There is a pervasive rumor afoot that suggests English is the official language of aviation. This rampant innuendo is perhaps due to the FAA’s continued use of the phrase, “An applicant must…Be able to read, speak, write, and understand the English language,” throughout Title 14 CFR Part 61, more commonly referred to as the FARs.
And there’s the crux of the issue in one sentence. FAA, CFR, and FAR are not words in common use in the English-speaking world. As anyone engaged in aviation knows, those three terms, which aviators throw around as liberally as free candy at a birthday party, are a complete mystery to the average English speaker.
The non-pilot spouses of pilots have known this to be true for decades now. Perhaps we need a new nomenclature for the language aviation participants use. Let me throw Englaero out there for consideration.
Just as Spanglish is neither English or Spanish, but rather a tendency of the speaker to use either language with a heavy mix of words from the other, Englaero is English spoken by an individual who mixes a thick dose of aeronautical terms into their vocabulary.
A good example of an easily interpreted Englaero sentence might be, “I picked up the ATIS at Delta Alpha Bravo before calling Clearance Delivery. After punching my squawk code into the box we called Ground, taxied to the Active, and departed 25 Right.”
An aviation enthusiast would easily recognize this as a simplified explanation of the several individual steps a pilot might complete when flying out of Daytona Beach International Airport in Florida. However, to a native English speaker, it’s absolute gibberish. To a college level English teacher with no aeronautical background, it’s incomprehensible.
Yes, an entirely separate language exists in the world. It shall be known as Englaero. As I’ve already illustrated, it’s spoken globally on a daily basis. At least 1 million individuals in the US alone speak Englaero. Admittedly that number is a small percentage of the world population, but consider that Gaelic is recognized as a language even though it is only spoken by about 60,000 people worldwide. More to the point, Gaelic’s spread has limited itself to only a small portion of Scotland, while Englaero is spoken on every continent on Earth, including Antarctica.
This idea isn’t something I just came up with today on a whim, incidentally. It’s been nagging at me for some time. In fact, it stems back to my earliest days in flight training. As a still wet behind the ears student pilot, flying VFR over the Connecticut River Valley, I was befuddled by radio calls from pilots who reported Procedure Turn Outbound, or the Initial Approach Fix, or the Outer Marker, or the Inner Marker, or Going Missed.
I was flying an airplane with my focus and concentration set to maximum attentiveness, yet I didn’t have a clue what these other pilots were talking about. I was proficient in English, or as proficient as the public education system of Glastonbury, Connecticut, could make me. The other pilots clearly knew a fair number of English words. And unless I completely misunderstood my CFI’s instructions, we were both required by regulation to be speaking, reading, and writing in English whenever we were involved in an aeronautical activity.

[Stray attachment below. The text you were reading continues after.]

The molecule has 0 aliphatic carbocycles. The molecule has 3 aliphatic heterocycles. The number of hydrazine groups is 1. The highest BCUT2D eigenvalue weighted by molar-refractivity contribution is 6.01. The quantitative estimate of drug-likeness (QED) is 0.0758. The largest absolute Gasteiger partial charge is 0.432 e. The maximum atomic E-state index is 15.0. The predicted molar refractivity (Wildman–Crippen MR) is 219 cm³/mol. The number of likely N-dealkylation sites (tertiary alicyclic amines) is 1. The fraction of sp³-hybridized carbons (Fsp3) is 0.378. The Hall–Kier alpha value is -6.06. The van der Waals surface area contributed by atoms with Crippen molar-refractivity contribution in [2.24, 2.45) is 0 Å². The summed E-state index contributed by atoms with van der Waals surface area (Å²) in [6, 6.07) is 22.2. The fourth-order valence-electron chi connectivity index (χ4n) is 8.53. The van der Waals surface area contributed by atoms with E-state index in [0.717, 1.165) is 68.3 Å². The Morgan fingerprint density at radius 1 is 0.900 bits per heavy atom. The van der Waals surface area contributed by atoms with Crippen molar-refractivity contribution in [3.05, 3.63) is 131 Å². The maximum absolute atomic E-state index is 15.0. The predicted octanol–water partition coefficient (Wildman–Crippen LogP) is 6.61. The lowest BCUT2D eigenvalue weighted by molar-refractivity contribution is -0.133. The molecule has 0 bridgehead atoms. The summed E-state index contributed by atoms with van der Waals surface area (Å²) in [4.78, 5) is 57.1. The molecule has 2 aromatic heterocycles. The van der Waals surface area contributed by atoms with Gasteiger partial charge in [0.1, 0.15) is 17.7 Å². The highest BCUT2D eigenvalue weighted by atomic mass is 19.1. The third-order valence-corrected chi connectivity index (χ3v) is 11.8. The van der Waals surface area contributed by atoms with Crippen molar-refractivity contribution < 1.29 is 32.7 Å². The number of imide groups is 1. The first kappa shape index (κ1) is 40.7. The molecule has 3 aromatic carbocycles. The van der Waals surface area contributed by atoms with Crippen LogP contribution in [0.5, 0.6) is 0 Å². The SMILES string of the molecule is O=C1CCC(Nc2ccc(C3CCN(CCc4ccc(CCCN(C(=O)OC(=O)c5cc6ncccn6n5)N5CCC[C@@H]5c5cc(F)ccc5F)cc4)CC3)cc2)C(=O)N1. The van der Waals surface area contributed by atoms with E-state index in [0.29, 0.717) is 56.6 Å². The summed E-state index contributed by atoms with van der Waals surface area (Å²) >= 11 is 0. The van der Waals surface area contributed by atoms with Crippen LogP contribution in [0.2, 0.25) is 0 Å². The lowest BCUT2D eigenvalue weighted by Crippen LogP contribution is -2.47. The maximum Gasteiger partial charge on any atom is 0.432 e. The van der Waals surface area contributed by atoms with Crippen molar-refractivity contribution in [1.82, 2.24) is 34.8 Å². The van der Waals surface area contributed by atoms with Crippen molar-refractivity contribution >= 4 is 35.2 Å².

The language I was hearing most certainly wasn’t English. It made use of English words, obviously. There were enough mystery words mixed in, however, that I couldn’t make heads nor tails of what they were saying. What they heck is an Outer Marker, and what does it look like?
It quickly became clear to me that what I was hearing, what I was being trained to speak, was not English at all. It was Englaero, an as yet unrecognized language.
Latin is a well-recognized language. People who speak Latin are considered to be intelligent, well-educated, and capable of great things. In reality however nobody, not one single person on the planet, can categorically say they know for sure what Latin is even supposed to sound like. And just try to order breakfast in Latin at a Panera Bread restaurant. You’ll be going hungry, I guarantee you that much.
Try the same thing in Englaero and you’ll more than likely get some odd looks, but you’ll get your breakfast. When the counter person says, “May I help you?” the native Englaero speaker can respond with gusto, “Good morning Panera Staffer, Beckett 1 at the front of the line, requesting the Chipotle Scrambled Egg and Avocado, large coffee, black, to go, Southbound Departure.”
Now, aside from the slightly glazed look that comes over the individual behind the counter, and perhaps some giggling and pointing by those behind you in the line, you’re more than likely to get pretty much what you ordered. Which proves that Englaero has use beyond the airport fence. It can often be understood well enough by English speakers to be successfully used in normal day to day activities.
The reverse is not necessarily true. Should a well spoken English user with no Englaero training tune in to the Tower Frequency and press the transmit button, the result might be something like…”Hey out there, this is Bob from Indigo Plantation over there near Interstate 95. Well, anyway, Marge and I are just about ready to go ahead and take off here. We took the whole week off from work, you know. Going on vacation to tell you the truth. Of course, we got a sitter for the dogs. We’re only going to be gone for a few days, but we love those little fur balls, so we do our best to take good care of them. Regular vet visits and everything. Whew, I don’t even want to think about what that costs us. Anywho, we’re sitting down here by the runway and we’re ready to takeoff when you’ve got space for us to roll on out there. Over and out, or whatever it is you guys say at a time like this.”
And that, dear reader, is why Englaero needs to be recognized, officially adopted, and used religiously by aviation enthusiasts the world over. ‘Nuff said.